When the enriched uranium was discovered, the Pike County General Health District called for more independent sampling to determine the "extent of contamination" and asked the DOE to cease operations that could be causing any off-site contamination.

The DOE agreed to "sponsor a third-party, independent survey of all of the contamination issues," according to a May 11 statement from the Pike County General Health District. But the DOE has repeatedly refused to stop operations that might cause contamination.

The Pike County General Health District had previously called on the DOE to stop activities at the plant in April after the carcinogen Neptunium was detected by a U.S. Department of Energy air monitor adjacent to the school.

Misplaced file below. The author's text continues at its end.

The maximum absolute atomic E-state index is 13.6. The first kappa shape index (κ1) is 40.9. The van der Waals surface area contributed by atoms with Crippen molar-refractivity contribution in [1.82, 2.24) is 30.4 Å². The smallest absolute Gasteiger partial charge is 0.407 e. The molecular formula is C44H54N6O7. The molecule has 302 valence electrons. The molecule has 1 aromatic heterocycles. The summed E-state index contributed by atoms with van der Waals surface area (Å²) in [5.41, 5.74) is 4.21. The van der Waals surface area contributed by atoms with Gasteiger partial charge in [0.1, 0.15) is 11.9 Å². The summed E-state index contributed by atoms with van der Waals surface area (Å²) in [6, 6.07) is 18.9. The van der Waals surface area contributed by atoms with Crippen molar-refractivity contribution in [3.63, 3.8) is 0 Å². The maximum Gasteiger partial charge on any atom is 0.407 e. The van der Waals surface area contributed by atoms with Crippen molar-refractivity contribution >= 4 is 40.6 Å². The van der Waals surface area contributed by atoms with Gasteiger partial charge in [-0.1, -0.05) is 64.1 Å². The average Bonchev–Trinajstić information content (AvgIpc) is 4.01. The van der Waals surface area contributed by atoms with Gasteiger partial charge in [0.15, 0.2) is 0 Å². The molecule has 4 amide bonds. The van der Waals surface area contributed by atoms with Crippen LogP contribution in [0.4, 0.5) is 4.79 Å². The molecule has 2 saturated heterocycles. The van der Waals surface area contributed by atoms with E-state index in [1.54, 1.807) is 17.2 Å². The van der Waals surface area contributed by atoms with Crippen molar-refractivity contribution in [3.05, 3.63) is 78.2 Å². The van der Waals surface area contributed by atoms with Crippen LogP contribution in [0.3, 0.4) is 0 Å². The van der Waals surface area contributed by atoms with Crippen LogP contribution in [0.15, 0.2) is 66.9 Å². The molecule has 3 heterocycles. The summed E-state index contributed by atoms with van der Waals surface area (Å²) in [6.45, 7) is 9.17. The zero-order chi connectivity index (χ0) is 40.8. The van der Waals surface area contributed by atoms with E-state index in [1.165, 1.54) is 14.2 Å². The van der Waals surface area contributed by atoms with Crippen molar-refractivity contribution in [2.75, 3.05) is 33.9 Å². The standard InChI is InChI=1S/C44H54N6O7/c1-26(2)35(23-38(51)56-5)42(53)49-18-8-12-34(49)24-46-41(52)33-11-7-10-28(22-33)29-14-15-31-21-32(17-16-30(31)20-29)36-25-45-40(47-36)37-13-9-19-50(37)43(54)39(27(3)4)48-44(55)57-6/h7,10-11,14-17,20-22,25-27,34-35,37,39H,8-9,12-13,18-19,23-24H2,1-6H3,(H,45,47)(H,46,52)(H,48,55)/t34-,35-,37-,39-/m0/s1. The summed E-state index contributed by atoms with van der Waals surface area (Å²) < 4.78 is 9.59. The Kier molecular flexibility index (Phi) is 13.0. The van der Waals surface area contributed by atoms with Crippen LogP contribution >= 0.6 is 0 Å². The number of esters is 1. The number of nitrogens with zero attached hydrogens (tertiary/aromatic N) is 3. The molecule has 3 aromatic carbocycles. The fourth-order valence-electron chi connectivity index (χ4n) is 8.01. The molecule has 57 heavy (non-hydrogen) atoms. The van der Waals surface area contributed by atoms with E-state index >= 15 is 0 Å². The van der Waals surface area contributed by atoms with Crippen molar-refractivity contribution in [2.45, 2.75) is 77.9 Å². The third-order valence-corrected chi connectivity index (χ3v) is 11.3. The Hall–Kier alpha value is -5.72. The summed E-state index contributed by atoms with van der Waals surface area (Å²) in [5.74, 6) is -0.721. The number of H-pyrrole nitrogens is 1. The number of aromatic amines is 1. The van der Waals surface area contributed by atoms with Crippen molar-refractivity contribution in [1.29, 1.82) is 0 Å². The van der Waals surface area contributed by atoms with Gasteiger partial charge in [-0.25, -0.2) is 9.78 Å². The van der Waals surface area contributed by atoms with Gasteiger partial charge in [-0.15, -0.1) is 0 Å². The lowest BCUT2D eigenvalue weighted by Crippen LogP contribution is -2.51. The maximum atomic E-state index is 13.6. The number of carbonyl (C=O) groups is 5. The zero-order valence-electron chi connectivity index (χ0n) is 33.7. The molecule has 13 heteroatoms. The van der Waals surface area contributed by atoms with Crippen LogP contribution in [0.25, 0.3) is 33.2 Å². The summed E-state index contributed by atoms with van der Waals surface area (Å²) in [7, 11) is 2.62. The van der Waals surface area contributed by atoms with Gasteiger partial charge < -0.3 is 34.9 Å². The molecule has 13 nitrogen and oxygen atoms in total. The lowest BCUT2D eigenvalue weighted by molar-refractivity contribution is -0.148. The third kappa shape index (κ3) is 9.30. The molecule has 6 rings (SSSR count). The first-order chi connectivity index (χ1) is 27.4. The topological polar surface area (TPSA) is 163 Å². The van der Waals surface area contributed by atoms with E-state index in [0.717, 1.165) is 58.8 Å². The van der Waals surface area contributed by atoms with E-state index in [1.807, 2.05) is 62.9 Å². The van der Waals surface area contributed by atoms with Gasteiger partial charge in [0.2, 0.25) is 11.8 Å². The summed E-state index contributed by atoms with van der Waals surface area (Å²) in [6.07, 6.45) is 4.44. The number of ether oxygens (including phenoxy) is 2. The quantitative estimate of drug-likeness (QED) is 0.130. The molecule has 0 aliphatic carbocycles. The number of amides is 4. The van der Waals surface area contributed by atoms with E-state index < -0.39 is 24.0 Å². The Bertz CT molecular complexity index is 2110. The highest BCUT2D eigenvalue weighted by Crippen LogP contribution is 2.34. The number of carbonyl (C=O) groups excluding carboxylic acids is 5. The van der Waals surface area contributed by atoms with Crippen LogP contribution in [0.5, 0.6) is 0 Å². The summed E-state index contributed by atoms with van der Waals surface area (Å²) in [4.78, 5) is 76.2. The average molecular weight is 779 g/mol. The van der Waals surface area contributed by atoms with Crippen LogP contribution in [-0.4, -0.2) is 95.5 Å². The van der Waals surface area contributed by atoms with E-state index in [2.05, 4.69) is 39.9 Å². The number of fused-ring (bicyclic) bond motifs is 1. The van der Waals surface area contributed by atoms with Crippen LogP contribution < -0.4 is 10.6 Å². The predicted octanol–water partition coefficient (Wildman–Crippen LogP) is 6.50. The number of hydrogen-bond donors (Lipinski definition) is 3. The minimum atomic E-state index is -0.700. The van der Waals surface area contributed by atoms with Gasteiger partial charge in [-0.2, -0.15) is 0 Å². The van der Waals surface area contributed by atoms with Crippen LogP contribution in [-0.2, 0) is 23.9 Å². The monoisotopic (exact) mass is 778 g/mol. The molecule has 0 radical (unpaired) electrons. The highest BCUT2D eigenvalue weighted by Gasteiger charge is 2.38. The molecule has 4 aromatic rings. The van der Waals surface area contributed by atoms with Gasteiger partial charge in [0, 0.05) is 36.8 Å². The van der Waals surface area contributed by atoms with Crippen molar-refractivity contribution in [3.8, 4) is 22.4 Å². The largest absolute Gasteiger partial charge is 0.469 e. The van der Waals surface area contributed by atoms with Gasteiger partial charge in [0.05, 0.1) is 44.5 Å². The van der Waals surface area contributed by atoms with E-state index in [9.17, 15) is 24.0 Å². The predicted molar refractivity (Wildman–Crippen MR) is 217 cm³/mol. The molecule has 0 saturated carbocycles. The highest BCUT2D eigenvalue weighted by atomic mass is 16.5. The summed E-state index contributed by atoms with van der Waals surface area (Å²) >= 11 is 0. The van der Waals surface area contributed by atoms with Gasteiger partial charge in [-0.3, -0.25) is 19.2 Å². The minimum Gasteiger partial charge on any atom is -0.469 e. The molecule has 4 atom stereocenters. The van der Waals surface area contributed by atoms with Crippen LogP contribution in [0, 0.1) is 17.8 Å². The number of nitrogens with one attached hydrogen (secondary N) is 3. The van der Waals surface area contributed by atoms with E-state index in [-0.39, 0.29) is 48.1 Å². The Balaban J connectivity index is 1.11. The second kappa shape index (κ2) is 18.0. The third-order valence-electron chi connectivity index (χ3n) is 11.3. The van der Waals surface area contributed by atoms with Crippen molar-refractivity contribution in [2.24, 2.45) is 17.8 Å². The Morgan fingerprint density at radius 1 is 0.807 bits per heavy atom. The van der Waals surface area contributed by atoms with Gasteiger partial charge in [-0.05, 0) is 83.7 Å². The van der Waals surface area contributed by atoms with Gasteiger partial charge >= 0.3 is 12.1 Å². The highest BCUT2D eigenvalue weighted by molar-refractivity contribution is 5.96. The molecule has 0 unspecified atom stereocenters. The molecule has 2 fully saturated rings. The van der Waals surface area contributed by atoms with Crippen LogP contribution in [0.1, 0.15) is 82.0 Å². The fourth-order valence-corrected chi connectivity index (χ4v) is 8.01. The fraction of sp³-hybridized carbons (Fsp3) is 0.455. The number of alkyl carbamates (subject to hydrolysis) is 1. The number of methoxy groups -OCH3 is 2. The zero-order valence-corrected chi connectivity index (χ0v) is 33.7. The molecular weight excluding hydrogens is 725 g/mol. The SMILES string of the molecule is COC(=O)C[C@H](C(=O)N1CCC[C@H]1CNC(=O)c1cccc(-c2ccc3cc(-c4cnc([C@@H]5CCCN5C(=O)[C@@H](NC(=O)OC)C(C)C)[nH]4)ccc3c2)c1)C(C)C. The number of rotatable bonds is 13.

Separately, in 2017, the health district had already passed a resolution opposing some construction on the site.
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In 2001, enrichment operations were discontinued at the site. The DOE began a cleanup program at the site in 1989 and began the decontamination and decommissioning process at the plant in 2011.

From 2010 to 2014, the cancer incidence rate in Pike County was almost 488 per 100,000 — 10 percent higher than the national average, according to the Ohio Department of Health.

"Any activity that cannot be performed safely and without leading to off-site contamination or risk to our community must not take place," Pike County General Health District spokesman Matt Brewster told NBC News.

"Any process or activity that leads to off-site contamination must stop. Stop what you are doing, figure out where it is coming from, implement a corrective measure to prevent future releases, and then resume activities with adequate monitoring in place to ensure that the corrective measures are working," he said.